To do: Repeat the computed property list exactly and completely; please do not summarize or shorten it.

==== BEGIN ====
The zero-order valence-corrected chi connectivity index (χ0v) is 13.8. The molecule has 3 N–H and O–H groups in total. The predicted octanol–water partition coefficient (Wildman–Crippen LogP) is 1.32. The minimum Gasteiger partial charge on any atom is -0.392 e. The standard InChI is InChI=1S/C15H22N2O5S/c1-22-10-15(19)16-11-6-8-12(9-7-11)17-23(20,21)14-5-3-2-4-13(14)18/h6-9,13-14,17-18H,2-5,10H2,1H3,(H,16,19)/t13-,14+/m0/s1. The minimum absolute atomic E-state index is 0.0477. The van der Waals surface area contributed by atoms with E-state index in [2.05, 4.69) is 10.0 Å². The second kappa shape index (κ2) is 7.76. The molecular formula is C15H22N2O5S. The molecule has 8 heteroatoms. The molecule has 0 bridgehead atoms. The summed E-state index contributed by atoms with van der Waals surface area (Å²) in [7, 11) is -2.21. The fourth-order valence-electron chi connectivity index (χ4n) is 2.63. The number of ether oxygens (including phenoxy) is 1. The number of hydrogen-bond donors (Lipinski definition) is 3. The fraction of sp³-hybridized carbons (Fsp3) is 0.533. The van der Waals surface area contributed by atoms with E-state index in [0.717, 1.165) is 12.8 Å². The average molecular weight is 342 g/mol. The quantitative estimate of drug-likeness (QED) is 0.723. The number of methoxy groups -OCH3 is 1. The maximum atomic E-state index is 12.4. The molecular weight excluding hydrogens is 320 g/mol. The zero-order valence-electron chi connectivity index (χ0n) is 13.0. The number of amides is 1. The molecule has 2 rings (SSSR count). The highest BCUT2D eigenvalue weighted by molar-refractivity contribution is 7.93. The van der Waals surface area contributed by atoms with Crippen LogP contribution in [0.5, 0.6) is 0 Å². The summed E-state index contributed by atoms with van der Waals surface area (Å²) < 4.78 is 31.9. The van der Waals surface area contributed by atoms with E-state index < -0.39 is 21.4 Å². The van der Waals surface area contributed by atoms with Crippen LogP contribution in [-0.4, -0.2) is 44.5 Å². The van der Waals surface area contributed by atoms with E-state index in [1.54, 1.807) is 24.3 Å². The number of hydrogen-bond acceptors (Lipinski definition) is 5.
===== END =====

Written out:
The zero-order valence-corrected chi connectivity index (χ0v) is 13.8. The molecule has 3 N–H and O–H groups in total. The predicted octanol–water partition coefficient (Wildman–Crippen LogP) is 1.32. The minimum Gasteiger partial charge on any atom is -0.392 e. The standard InChI is InChI=1S/C15H22N2O5S/c1-22-10-15(19)16-11-6-8-12(9-7-11)17-23(20,21)14-5-3-2-4-13(14)18/h6-9,13-14,17-18H,2-5,10H2,1H3,(H,16,19)/t13-,14+/m0/s1. The minimum absolute atomic E-state index is 0.0477. The van der Waals surface area contributed by atoms with E-state index in [2.05, 4.69) is 10.0 Å². The second kappa shape index (κ2) is 7.76. The molecular formula is C15H22N2O5S. The molecule has 8 heteroatoms. The molecule has 0 bridgehead atoms. The summed E-state index contributed by atoms with van der Waals surface area (Å²) in [7, 11) is -2.21. The fourth-order valence-electron chi connectivity index (χ4n) is 2.63. The number of ether oxygens (including phenoxy) is 1. The number of hydrogen-bond donors (Lipinski definition) is 3. The fraction of sp³-hybridized carbons (Fsp3) is 0.533. The van der Waals surface area contributed by atoms with E-state index in [0.717, 1.165) is 12.8 Å². The average molecular weight is 342 g/mol. The quantitative estimate of drug-likeness (QED) is 0.723. The number of methoxy groups -OCH3 is 1. The maximum atomic E-state index is 12.4. The molecular weight excluding hydrogens is 320 g/mol. The zero-order valence-electron chi connectivity index (χ0n) is 13.0. The number of amides is 1. The molecule has 2 rings (SSSR count). The highest BCUT2D eigenvalue weighted by molar-refractivity contribution is 7.93. The van der Waals surface area contributed by atoms with Crippen LogP contribution in [0.5, 0.6) is 0 Å². The summed E-state index contributed by atoms with van der Waals surface area (Å²) < 4.78 is 31.9. The van der Waals surface area contributed by atoms with E-state index < -0.39 is 21.4 Å². The van der Waals surface area contributed by atoms with Crippen LogP contribution in [-0.4, -0.2) is 44.5 Å². The van der Waals surface area contributed by atoms with E-state index in [1.54, 1.807) is 24.3 Å². The number of hydrogen-bond acceptors (Lipinski definition) is 5.